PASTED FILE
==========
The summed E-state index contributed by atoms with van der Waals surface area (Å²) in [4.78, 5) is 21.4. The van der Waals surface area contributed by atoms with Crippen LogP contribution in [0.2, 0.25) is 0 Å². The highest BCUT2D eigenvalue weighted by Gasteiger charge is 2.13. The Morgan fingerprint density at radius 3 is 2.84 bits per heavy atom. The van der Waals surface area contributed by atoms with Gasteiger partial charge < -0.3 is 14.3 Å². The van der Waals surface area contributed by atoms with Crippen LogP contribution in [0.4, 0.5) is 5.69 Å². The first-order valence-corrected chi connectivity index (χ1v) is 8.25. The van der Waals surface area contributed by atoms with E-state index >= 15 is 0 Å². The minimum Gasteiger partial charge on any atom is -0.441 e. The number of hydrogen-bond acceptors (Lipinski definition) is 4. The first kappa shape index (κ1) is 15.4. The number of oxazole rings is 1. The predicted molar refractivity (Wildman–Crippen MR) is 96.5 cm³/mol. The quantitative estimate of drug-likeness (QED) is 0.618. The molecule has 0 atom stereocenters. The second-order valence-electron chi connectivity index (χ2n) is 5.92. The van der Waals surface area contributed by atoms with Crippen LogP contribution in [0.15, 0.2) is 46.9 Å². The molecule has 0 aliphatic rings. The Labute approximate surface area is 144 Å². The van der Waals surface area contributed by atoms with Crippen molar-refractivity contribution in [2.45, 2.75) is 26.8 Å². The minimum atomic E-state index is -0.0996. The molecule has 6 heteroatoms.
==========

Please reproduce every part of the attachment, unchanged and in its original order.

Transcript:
The summed E-state index contributed by atoms with van der Waals surface area (Å²) in [4.78, 5) is 21.4. The van der Waals surface area contributed by atoms with Crippen LogP contribution in [0.2, 0.25) is 0 Å². The highest BCUT2D eigenvalue weighted by Gasteiger charge is 2.13. The Morgan fingerprint density at radius 3 is 2.84 bits per heavy atom. The van der Waals surface area contributed by atoms with Gasteiger partial charge < -0.3 is 14.3 Å². The van der Waals surface area contributed by atoms with Crippen LogP contribution in [0.4, 0.5) is 5.69 Å². The first-order valence-corrected chi connectivity index (χ1v) is 8.25. The van der Waals surface area contributed by atoms with E-state index >= 15 is 0 Å². The minimum Gasteiger partial charge on any atom is -0.441 e. The number of hydrogen-bond acceptors (Lipinski definition) is 4. The first kappa shape index (κ1) is 15.4. The number of oxazole rings is 1. The predicted molar refractivity (Wildman–Crippen MR) is 96.5 cm³/mol. The quantitative estimate of drug-likeness (QED) is 0.618. The molecule has 0 atom stereocenters. The second-order valence-electron chi connectivity index (χ2n) is 5.92. The van der Waals surface area contributed by atoms with Crippen LogP contribution in [0.15, 0.2) is 46.9 Å². The molecule has 0 aliphatic rings. The Labute approximate surface area is 144 Å². The van der Waals surface area contributed by atoms with Crippen molar-refractivity contribution in [2.45, 2.75) is 26.8 Å². The minimum atomic E-state index is -0.0996. The molecule has 6 heteroatoms.